This photo released by Universal Pictures shows, from left, Taylor Kitsch, as Michael Murphy, Mark Wahlberg as Marcus Luttrell, Ben Foster as Matt “Axe” Axelson, and Emile Hirsch as Danny Dietz in a scene from the film, “Lone Survivor.” (AP Photo/Universal Pictures)
With all the talk about fact-based films and how accurate they should or shouldn’t be, it’s worth noting that some stories are best brought to screen as simply and purely as possible.
This is especially true with a film like “Lone Survivor,” Peter Berg’s expertly rendered account of a disastrous 2005 military operation in Afghanistan. War is messy, and politics are messy. But Berg has wisely chosen to focus pretty squarely on the action, and to present it as straightforwardly as possible.
And he’s executed that approach with admirable skill, down to using autopsy reports to get the number of wounds a soldier suffered exactly right. “Lone Survivor” doesn’t have nearly the sweep of a major war film like Spielberg’s “Saving Private Ryan.” But the action scenes — basically, one protracted, harrowing firefight — [auth] feel as realistic as any we’ve seen on the screen for some time.
That firefight, for those unfamiliar with the story (Berg also penned the screenplay, based on the memoir by former Navy SEAL Marcus Luttrell), took place on June 28, 2005 in the craggy mountains of Afghanistan’s Kunar province. As part of Operation Red Wings, Luttrell and three fellow SEALS were positioned on a hillside, tracking a Taliban commander in the village below, when they suddenly encountered a few local shepherds. Their agonized decision on what to do with those shepherds, one of them a teenager, led to a string of events that ultimately resulted in 19 American deaths.
Of course, the title, “Lone Survivor,” and the fact that Luttrell is played by the movie’s star (Mark Wahlberg, in a strong and moving performance) tells you much of what’s going to happen from the get-go. But that doesn’t hurt the film’s immediacy and power. In fact, you may have a hard time sitting still.
Berg opens with footage of real Navy SEAL training and the extremes it reaches — some might call it unnecessary and overly worshipful, but for people who don’t know a lot about the SEALS, it’s helpful and effective.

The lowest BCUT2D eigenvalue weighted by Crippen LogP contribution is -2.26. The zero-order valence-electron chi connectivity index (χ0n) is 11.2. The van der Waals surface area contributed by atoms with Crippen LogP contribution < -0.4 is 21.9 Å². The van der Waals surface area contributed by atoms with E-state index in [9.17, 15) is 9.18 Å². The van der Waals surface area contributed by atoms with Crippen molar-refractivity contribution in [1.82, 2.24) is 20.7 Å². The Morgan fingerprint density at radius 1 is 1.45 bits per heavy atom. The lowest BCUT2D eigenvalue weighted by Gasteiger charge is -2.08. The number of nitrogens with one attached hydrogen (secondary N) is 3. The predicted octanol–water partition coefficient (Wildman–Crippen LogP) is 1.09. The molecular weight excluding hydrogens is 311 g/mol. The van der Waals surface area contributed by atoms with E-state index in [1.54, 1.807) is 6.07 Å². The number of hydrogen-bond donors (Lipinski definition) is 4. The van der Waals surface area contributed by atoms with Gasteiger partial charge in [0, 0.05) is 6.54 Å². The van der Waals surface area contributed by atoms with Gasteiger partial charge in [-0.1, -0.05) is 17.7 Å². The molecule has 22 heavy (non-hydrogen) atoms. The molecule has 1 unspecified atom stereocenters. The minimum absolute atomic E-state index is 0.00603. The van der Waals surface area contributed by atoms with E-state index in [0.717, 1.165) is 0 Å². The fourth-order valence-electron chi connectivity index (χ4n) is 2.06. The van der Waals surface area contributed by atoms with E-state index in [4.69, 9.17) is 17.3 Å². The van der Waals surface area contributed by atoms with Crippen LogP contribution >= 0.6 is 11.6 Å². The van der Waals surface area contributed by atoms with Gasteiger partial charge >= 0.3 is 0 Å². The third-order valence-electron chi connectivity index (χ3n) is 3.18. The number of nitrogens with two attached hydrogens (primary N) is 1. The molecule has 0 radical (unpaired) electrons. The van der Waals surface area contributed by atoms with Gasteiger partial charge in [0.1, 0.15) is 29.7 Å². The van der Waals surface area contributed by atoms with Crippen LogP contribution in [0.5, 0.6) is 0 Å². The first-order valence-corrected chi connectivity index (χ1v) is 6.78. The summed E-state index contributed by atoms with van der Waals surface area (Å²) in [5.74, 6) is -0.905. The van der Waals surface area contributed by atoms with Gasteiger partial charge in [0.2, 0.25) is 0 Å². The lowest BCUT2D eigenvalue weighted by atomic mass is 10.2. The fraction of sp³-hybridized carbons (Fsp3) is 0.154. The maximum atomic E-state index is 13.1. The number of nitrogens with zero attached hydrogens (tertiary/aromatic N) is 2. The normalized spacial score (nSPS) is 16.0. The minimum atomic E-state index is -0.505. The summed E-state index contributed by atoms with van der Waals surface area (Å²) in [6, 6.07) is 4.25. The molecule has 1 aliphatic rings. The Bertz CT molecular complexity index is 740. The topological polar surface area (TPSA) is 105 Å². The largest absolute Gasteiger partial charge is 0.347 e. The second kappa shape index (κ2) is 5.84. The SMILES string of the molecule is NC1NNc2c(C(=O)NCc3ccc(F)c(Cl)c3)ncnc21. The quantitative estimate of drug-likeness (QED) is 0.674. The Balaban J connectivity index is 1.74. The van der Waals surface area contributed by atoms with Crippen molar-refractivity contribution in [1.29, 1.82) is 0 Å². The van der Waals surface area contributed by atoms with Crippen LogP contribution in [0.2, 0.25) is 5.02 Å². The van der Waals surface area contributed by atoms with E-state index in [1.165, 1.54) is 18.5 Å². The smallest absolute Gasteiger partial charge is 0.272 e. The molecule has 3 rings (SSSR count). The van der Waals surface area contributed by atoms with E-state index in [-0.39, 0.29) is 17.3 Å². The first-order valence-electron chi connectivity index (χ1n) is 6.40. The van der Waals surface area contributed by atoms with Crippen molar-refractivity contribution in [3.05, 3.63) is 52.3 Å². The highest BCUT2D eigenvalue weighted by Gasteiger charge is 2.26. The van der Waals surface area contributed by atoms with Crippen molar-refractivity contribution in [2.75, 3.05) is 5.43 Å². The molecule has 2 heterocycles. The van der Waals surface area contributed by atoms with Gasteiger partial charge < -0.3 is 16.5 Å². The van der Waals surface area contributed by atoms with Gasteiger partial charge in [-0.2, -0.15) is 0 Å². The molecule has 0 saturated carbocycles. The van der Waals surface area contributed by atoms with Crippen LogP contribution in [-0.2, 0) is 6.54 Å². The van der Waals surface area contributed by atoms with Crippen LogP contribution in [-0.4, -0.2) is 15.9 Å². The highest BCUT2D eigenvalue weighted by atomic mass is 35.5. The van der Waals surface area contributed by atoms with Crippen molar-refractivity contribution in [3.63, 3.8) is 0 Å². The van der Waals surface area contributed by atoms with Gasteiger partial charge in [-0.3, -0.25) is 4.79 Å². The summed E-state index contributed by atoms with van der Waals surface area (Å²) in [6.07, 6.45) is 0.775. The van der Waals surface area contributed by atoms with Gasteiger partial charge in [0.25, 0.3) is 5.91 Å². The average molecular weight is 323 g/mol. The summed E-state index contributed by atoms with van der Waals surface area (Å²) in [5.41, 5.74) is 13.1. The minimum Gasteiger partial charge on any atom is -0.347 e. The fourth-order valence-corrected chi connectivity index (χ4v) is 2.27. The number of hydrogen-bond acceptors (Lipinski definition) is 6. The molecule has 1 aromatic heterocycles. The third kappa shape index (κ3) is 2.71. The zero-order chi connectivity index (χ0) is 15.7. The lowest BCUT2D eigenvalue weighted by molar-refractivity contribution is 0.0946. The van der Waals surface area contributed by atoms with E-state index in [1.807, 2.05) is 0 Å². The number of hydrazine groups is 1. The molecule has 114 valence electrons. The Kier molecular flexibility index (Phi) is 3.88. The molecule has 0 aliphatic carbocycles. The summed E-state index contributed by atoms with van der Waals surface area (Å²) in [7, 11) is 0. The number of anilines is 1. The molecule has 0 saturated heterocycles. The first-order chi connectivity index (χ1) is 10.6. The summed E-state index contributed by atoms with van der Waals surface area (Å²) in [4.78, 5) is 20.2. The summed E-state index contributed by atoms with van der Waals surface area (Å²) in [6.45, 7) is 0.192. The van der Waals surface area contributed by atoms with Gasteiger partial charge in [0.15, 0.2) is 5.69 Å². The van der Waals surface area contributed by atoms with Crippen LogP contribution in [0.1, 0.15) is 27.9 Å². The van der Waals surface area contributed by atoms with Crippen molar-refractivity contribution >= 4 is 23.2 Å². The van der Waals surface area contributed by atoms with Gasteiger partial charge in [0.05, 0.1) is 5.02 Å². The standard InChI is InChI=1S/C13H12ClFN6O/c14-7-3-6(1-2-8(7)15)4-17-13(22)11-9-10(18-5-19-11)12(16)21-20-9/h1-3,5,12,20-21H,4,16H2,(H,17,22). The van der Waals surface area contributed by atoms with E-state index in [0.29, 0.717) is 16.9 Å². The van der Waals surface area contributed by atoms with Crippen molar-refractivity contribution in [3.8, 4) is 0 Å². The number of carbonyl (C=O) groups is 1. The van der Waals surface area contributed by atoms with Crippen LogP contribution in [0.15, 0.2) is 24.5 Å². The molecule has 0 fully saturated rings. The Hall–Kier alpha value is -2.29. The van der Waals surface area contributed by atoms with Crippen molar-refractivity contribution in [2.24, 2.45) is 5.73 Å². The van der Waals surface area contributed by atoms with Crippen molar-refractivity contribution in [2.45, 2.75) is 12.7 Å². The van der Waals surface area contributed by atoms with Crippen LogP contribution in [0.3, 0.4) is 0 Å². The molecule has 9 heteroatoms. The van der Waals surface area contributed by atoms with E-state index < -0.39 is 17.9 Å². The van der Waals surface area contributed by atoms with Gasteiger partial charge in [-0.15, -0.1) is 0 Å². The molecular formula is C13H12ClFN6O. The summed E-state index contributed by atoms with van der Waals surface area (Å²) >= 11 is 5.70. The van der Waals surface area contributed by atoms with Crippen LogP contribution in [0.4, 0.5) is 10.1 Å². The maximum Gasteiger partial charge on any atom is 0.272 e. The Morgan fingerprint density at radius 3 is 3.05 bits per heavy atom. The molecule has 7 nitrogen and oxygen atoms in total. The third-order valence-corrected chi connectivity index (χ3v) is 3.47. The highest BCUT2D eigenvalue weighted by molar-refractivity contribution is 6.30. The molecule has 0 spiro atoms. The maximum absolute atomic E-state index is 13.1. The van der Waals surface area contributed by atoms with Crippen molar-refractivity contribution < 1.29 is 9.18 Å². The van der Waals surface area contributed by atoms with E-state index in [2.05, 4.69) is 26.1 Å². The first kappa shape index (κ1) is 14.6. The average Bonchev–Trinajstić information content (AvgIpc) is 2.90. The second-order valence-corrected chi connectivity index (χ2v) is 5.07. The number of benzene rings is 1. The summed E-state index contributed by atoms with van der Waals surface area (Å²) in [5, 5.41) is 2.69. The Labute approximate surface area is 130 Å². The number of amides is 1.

We’re also given a sense of the lighthearted camaraderie at the military base, in between operations, as the men joke about wives and girlfriends back home, or compete in foot races. One of the SEALS worries about how to afford a wedding present for his bride. The veterans engage in a little good-natured ribbing of a new arrival — involving some silly dancing.
But all lightness disappears suddenly, and for good. Soon, Luttrell is hunkered in the mountains with his comrades: Michael Murphy (Taylor Kitsch), Danny Dietz (Emile Hirsch), and Matt “Axe” Axelson (Ben Foster). All seems to be going well until the moment they encounter the villagers; the ensuing debate is a painful one. Do they let them go and risk certain discovery? Or do they “terminate” the problem? The men also touch on a heavier question: what connection, in a deeper sense, do these shepherds have with the enemy?
But a decision comes, and then the battle, with the men literally falling down the mountainside, smashing repeatedly into rocks, their bodies gashed and broken. Several of them fight while shot and gravely wounded. One virtually sacrifices himself to call for help. A rescue effort goes catastrophically badly.
And then comes the amazing end to the story: How, and with whose help, Luttrell manages to survive to tell his tale. Though it’s a matter of record, we’ll keep the suspense alive here.
At the end, we see photos of the actual casualties of Operation Red Wings. It does not seem gratuitous, and no further explanation or exposition is given, or needed. Again, the best thing about Berg’s work here is its simplicity.
“Lone Survivor,” a Universal Studios release, is rated R by the Motion Picture Association of America for “strong bloody war violence and pervasive language.” Running time: 121 minutes. Three stars out of four.
MPAA definition of R: Restricted. Under 17 requires accompanying parent or adult guardian.